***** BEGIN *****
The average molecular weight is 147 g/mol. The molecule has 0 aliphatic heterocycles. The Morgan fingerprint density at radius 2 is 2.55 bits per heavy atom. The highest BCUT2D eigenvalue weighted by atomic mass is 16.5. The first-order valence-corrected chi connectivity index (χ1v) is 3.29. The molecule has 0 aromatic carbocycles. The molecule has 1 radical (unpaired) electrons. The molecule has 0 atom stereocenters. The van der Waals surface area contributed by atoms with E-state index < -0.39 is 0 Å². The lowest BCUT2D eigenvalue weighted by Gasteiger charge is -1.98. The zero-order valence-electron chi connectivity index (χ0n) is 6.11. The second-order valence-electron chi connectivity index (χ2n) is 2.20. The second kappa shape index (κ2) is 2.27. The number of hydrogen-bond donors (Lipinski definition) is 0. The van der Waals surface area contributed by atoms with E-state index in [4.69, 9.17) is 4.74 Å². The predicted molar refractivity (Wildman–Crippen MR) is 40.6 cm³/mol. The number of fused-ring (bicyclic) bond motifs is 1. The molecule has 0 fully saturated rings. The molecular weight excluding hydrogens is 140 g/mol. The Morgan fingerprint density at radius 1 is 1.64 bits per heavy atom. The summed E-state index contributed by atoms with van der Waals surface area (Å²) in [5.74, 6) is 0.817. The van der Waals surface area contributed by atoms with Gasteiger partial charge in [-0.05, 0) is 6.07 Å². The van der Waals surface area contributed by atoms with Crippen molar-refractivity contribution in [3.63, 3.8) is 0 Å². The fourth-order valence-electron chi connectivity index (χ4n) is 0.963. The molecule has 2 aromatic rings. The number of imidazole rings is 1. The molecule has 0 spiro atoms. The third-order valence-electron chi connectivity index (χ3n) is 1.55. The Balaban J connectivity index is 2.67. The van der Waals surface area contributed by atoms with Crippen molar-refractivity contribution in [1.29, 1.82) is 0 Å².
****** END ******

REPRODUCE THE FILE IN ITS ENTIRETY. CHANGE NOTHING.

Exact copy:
The average molecular weight is 147 g/mol. The molecule has 0 aliphatic heterocycles. The Morgan fingerprint density at radius 2 is 2.55 bits per heavy atom. The highest BCUT2D eigenvalue weighted by atomic mass is 16.5. The first-order valence-corrected chi connectivity index (χ1v) is 3.29. The molecule has 0 aromatic carbocycles. The molecule has 1 radical (unpaired) electrons. The molecule has 0 atom stereocenters. The van der Waals surface area contributed by atoms with E-state index < -0.39 is 0 Å². The lowest BCUT2D eigenvalue weighted by Gasteiger charge is -1.98. The zero-order valence-electron chi connectivity index (χ0n) is 6.11. The second-order valence-electron chi connectivity index (χ2n) is 2.20. The second kappa shape index (κ2) is 2.27. The number of hydrogen-bond donors (Lipinski definition) is 0. The van der Waals surface area contributed by atoms with E-state index in [4.69, 9.17) is 4.74 Å². The predicted molar refractivity (Wildman–Crippen MR) is 40.6 cm³/mol. The number of fused-ring (bicyclic) bond motifs is 1. The molecule has 0 fully saturated rings. The molecular weight excluding hydrogens is 140 g/mol. The Morgan fingerprint density at radius 1 is 1.64 bits per heavy atom. The summed E-state index contributed by atoms with van der Waals surface area (Å²) in [5.74, 6) is 0.817. The van der Waals surface area contributed by atoms with Gasteiger partial charge in [-0.05, 0) is 6.07 Å². The van der Waals surface area contributed by atoms with Crippen molar-refractivity contribution in [3.63, 3.8) is 0 Å². The fourth-order valence-electron chi connectivity index (χ4n) is 0.963. The molecule has 2 aromatic rings. The number of imidazole rings is 1. The molecule has 0 spiro atoms. The third-order valence-electron chi connectivity index (χ3n) is 1.55. The Balaban J connectivity index is 2.67. The van der Waals surface area contributed by atoms with Crippen molar-refractivity contribution in [1.29, 1.82) is 0 Å².